CCBs may increase the risk of cancer by changing intracellular calcium levels, which could affect the process of programmed cell death, not enabling the destruction of damaged cells to prevent the development of diseases such as cancer, resulting in indiscriminate replication of an impaired cell [25]. Calcium plays a regulatory role in apoptosis acting through various signaling pathways such as the activation of the caspase [2628] or the induction of endonuclease activity [29]. In addition, calcium is involved in triggering cell death by mitochondrial permeabilization [30] and promoting phagocytosis by phosphatidylserine exposure on the cell surface by apoptosis [31].

On the other hand, nifedipine–a CCB- has been found to increase proliferation and migration of breast cancer cells, which could be responsible for the association between CCBs and late stage cancers. This nifedipine effect–which is not shared by other CCBs such as verapamil- seems to be produced via the Erk pathway activation and is independent of the calcium channel-blocking effect [32].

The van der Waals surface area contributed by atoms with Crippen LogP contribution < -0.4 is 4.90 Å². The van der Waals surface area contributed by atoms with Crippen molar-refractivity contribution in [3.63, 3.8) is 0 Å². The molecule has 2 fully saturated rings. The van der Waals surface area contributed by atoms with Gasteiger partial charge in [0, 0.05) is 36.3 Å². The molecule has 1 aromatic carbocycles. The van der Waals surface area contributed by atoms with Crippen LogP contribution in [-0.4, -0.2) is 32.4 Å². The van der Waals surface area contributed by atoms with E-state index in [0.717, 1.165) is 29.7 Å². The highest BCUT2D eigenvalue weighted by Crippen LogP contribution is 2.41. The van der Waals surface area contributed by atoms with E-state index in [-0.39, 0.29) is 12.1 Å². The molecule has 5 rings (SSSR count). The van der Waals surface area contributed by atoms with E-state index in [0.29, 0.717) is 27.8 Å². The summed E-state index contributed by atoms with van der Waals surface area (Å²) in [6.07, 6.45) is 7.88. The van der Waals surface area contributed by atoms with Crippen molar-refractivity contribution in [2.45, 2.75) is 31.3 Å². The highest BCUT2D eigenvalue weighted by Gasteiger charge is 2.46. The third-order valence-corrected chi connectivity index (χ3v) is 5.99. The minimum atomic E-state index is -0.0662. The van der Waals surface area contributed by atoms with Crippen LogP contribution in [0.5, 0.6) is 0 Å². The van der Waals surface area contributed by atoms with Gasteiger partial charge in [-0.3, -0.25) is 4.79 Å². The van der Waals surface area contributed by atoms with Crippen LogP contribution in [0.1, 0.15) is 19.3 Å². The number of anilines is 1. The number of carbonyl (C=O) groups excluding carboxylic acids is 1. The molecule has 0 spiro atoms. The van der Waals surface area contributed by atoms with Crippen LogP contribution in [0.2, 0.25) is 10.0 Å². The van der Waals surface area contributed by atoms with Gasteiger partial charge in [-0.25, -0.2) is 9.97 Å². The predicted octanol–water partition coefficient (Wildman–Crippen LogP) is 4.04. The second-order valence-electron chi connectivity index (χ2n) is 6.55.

Other antihypertensive drugs

ARBs were the only antihypertensive group associated with an increased risk of breast cancer in premenopausal women in our results; using ARBs before menopause was, however, scarce; therefore, when stratifying by length of consumption the results were non-significant, although the odds ratios scaled from 3.48 for less than 5 year users to 6.64 for 5 or more year users. We have not found other papers analyzing the relationship between ARBs and breast cancer in premenopausal women; this together with the small number of premenopausal women taking ARBs make the interpretation of this result highly speculative. Bhashkaran et al (2012) found an increased risk of breast cancer associated with short-term exposure to ARBs; they suggested that such an association could not be causal but the result of confounding by indication: according to them, some early symptoms of breast cancer could induce ARBs to be indicated instead of ACEIs in hypertensive patients, leading, therefore, to a spurious ARB–breast cancer association [33]. We have no data for exploring such an explanation in our study.